Ever the realist, she noted capitalism’s role in influencing her thinking, writing in Periodico Trabajo (Newspaper Work):
“Communism is not anyone’s invention, it is a consequence of the abuses of capitalism. If communism is exotic in Costa Rica, capitalism, which is its father, is also exotic.”
She became increasingly critical of Costa Rica’s move towards nationalism, which led to conflicts with neighboring Central American countries. She coined a new phrase– “the cult of the flag” and railed against it, fighting with all her might against teaching nationalism in education.
During this same period, Carmen was joined by a number of prominent teachers, all women, whose aim was to challenge the well-heeled in society, especially as it pertains to the roles of women, who were generally confined to home, marriage, and motherhood. This also led Carmen and her colleague Luisa González Gutiérrez to found the Unique Union of Women Workers and to advocate for the creation of a union for Costa Rican Teachers, which was in fact, eventually formed in 1939.
But it almost seems like Carmen was oddly prescient in some way, or perhaps she was just a good student of human nature. Whatever the case, in 1931 she went on to write Bananos Y Hombres (Bananas and Men) an influential work that seemingly anticipated the 1934 banana workers strike, something that she also played a significant part in.
Sadly, after joining the communist party, and as her thinking became more radical, Carmen was removed from teaching at her beloved Montessori school after criticizing the government for the expulsion of the Asturian (Spanish) communist Adolfo Braña and the Venezuelan communist Juan José Palacios.
In the years that passed, Carmen maintained her dedication to the will of the common people, but undoubtedly for her, the worst challenge was yet to come.
Costa Rica’s Deadly Civil War
Considered to be the bloodiest event in 20th Century Costa Rican history, the war lasted for 44 days (from March 12, 1948, to April 12, 1948) and led to the deaths of at least 2,000 people. Trouble began brewing when the corrupt Legislative Assembly of Costa Rica voted to annul the results of the presidential election, which was held on February 8 of that year. Like a certain recent election, claims of voter fraud were tossed around and this sparked an armed uprising led by José Figueres Ferrer, who as part of a governmental junta, banned the communist party and abolished the Costa Rican military.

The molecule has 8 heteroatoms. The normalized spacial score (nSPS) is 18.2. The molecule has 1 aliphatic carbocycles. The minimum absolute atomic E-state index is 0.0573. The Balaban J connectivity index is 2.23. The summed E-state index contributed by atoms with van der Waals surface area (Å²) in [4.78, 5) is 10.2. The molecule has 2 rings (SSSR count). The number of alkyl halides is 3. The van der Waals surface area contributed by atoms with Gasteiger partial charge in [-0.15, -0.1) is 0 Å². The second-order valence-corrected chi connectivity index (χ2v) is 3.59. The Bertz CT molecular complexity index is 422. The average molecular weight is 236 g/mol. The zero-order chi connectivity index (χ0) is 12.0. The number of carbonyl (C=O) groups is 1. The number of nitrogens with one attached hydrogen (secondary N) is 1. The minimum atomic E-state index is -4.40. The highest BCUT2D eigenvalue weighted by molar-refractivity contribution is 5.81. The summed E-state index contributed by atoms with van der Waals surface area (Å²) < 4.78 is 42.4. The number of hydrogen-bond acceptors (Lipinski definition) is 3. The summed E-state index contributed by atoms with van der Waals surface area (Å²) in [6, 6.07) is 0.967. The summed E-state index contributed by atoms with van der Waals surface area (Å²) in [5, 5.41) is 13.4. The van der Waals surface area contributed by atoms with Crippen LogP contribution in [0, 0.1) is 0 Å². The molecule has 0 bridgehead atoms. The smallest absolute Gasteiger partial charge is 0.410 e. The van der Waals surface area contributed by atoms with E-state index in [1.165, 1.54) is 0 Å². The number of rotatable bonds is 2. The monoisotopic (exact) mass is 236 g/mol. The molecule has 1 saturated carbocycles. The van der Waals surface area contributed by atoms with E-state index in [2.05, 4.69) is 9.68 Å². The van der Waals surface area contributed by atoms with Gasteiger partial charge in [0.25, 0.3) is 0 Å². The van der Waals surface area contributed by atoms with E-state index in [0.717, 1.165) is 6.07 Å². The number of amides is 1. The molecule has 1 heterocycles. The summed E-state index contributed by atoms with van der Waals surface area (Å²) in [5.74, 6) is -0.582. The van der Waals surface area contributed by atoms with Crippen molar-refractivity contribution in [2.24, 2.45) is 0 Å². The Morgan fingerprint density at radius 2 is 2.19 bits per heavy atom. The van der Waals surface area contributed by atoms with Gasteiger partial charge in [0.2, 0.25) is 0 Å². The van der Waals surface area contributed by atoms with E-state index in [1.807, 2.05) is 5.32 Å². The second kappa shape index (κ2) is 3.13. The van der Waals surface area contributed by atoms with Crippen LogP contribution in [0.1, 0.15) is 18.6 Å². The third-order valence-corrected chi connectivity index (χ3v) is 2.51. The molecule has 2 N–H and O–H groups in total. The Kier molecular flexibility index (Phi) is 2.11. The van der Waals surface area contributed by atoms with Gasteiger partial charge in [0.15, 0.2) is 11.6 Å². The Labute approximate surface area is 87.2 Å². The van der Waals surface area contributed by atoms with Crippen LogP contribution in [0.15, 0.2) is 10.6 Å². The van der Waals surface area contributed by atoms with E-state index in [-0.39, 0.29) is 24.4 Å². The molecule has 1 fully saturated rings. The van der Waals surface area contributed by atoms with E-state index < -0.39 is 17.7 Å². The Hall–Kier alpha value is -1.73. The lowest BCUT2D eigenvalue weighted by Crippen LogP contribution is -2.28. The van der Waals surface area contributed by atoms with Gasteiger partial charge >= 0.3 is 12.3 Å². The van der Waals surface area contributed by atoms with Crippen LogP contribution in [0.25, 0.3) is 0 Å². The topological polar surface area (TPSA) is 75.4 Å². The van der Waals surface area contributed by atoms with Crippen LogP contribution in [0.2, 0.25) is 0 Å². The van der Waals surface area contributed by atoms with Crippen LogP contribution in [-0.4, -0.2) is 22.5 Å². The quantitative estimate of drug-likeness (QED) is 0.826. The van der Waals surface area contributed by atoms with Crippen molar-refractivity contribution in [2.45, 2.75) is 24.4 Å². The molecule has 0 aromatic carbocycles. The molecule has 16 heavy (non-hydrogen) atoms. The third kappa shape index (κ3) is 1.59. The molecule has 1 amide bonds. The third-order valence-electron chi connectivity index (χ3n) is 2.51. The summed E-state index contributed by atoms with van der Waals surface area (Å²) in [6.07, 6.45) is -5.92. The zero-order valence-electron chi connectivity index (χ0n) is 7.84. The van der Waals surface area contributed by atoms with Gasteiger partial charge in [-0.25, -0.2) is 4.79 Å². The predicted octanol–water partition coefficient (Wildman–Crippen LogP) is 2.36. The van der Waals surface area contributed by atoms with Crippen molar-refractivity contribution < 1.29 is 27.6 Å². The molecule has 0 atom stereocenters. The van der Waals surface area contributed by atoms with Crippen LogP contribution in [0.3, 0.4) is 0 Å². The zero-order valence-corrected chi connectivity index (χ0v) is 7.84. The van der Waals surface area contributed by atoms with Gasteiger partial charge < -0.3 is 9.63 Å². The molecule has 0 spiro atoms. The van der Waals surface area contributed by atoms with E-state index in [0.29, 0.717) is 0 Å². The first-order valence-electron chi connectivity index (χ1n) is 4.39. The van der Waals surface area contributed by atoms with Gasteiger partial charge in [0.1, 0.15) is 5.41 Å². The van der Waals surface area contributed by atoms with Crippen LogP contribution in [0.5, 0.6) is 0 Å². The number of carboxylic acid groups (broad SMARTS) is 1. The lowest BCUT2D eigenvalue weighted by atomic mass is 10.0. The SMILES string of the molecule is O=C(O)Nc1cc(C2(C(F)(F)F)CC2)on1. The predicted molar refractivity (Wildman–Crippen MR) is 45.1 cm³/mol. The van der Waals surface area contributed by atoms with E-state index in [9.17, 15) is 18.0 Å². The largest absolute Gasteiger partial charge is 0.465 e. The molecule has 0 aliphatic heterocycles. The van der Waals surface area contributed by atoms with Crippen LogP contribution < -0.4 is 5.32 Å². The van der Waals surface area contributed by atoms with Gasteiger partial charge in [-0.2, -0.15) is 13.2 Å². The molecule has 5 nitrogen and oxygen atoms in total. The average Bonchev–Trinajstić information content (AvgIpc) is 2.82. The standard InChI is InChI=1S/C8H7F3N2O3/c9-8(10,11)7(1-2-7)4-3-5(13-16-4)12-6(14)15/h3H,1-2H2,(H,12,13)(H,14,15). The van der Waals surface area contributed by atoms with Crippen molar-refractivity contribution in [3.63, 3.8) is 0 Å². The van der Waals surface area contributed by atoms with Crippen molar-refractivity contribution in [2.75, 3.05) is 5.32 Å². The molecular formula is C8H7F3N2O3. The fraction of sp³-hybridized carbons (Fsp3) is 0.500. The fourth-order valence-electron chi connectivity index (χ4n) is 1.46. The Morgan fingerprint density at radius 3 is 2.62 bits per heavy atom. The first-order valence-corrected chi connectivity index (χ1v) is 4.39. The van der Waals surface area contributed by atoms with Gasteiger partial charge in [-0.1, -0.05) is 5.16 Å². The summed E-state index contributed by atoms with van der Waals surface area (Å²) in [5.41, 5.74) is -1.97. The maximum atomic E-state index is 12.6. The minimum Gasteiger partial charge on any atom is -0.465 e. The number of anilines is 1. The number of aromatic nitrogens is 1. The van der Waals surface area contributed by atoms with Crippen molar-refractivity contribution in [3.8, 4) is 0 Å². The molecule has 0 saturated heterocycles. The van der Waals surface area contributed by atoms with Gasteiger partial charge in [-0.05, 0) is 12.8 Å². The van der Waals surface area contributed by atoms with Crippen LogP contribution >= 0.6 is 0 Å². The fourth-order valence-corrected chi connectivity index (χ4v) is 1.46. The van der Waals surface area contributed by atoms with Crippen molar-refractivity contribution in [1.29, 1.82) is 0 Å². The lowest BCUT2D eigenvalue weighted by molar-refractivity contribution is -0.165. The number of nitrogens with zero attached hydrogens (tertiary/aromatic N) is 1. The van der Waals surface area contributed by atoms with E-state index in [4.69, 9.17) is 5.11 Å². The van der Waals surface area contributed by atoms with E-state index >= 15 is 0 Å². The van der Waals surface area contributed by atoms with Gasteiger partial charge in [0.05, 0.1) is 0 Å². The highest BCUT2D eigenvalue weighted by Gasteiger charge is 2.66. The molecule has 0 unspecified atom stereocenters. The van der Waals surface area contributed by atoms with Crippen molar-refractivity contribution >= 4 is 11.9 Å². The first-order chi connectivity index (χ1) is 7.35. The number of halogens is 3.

But this became tragic for Carmen Lyra, who was exiled to Mexico when her own party was banned and it is where she spent the last two years of her life. Years that she spent pleading to come home.
“I know I’m going to die, but I want to be in my land for the last time, I don’t want to die far from it. When I am not in my country, I feel like a transplanted bush, one of those plants whose roots cannot adapt to new lands, ” she said at the time.
In a letter to her brother, written around the same time period, she wrote:
“I keep thinking about you. One year of this unjust exile is going to be completed, because I have always fought for the welfare of my people, and this is what they call advising crimes. When will we meet again? To be together? I don’t want you to come because Merce would be left without your support, which is so important for her healing.”
Carmen died in Mexico City on May 14th, 1949 and her body was flown to Costa Rica and she was buried in San Jose.
Fortunately, Costa Rica didn’t forget this woman, this child of love who fought to better the lives of women, children, and the poor. Posthumously, at least one school has been named after Carmen Lyra and in 1976, the Costa Rican Legislative Assembly awarded her its highest accolade, the Benemérita de la Cultura Nacional.